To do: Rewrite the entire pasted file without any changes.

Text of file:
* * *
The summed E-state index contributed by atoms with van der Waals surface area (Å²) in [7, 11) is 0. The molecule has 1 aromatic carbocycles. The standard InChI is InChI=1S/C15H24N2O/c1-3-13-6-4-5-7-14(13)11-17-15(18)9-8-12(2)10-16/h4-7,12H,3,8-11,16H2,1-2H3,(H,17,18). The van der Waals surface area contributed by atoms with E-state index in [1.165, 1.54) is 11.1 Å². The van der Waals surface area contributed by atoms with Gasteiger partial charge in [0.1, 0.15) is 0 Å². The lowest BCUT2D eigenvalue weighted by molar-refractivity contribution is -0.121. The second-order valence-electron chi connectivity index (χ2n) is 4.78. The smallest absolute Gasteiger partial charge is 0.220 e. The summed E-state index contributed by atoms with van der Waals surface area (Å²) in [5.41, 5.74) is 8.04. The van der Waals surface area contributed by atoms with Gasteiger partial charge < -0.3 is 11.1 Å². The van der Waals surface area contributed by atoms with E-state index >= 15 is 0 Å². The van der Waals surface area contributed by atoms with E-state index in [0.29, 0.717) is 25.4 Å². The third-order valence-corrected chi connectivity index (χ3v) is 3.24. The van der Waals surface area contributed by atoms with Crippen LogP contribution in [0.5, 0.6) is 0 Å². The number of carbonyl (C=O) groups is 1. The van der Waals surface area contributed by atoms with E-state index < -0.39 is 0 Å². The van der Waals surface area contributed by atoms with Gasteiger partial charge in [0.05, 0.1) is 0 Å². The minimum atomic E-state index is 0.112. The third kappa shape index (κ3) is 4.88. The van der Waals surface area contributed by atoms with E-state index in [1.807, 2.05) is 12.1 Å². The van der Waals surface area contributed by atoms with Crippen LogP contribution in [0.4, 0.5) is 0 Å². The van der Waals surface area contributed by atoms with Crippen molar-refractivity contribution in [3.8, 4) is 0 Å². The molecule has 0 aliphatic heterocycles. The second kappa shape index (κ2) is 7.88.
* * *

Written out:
The summed E-state index contributed by atoms with van der Waals surface area (Å²) in [7, 11) is 0. The molecule has 1 aromatic carbocycles. The standard InChI is InChI=1S/C15H24N2O/c1-3-13-6-4-5-7-14(13)11-17-15(18)9-8-12(2)10-16/h4-7,12H,3,8-11,16H2,1-2H3,(H,17,18). The van der Waals surface area contributed by atoms with E-state index in [1.165, 1.54) is 11.1 Å². The van der Waals surface area contributed by atoms with Gasteiger partial charge in [0.1, 0.15) is 0 Å². The lowest BCUT2D eigenvalue weighted by molar-refractivity contribution is -0.121. The second-order valence-electron chi connectivity index (χ2n) is 4.78. The smallest absolute Gasteiger partial charge is 0.220 e. The summed E-state index contributed by atoms with van der Waals surface area (Å²) in [5.41, 5.74) is 8.04. The van der Waals surface area contributed by atoms with Gasteiger partial charge < -0.3 is 11.1 Å². The van der Waals surface area contributed by atoms with E-state index >= 15 is 0 Å². The van der Waals surface area contributed by atoms with E-state index in [0.29, 0.717) is 25.4 Å². The third-order valence-corrected chi connectivity index (χ3v) is 3.24. The van der Waals surface area contributed by atoms with Crippen LogP contribution in [0.5, 0.6) is 0 Å². The number of carbonyl (C=O) groups is 1. The van der Waals surface area contributed by atoms with E-state index < -0.39 is 0 Å². The van der Waals surface area contributed by atoms with Gasteiger partial charge in [0.05, 0.1) is 0 Å². The minimum atomic E-state index is 0.112. The third kappa shape index (κ3) is 4.88. The van der Waals surface area contributed by atoms with E-state index in [1.807, 2.05) is 12.1 Å². The van der Waals surface area contributed by atoms with Crippen LogP contribution in [0.4, 0.5) is 0 Å². The van der Waals surface area contributed by atoms with Crippen molar-refractivity contribution in [3.8, 4) is 0 Å². The molecule has 0 aliphatic heterocycles. The second kappa shape index (κ2) is 7.88.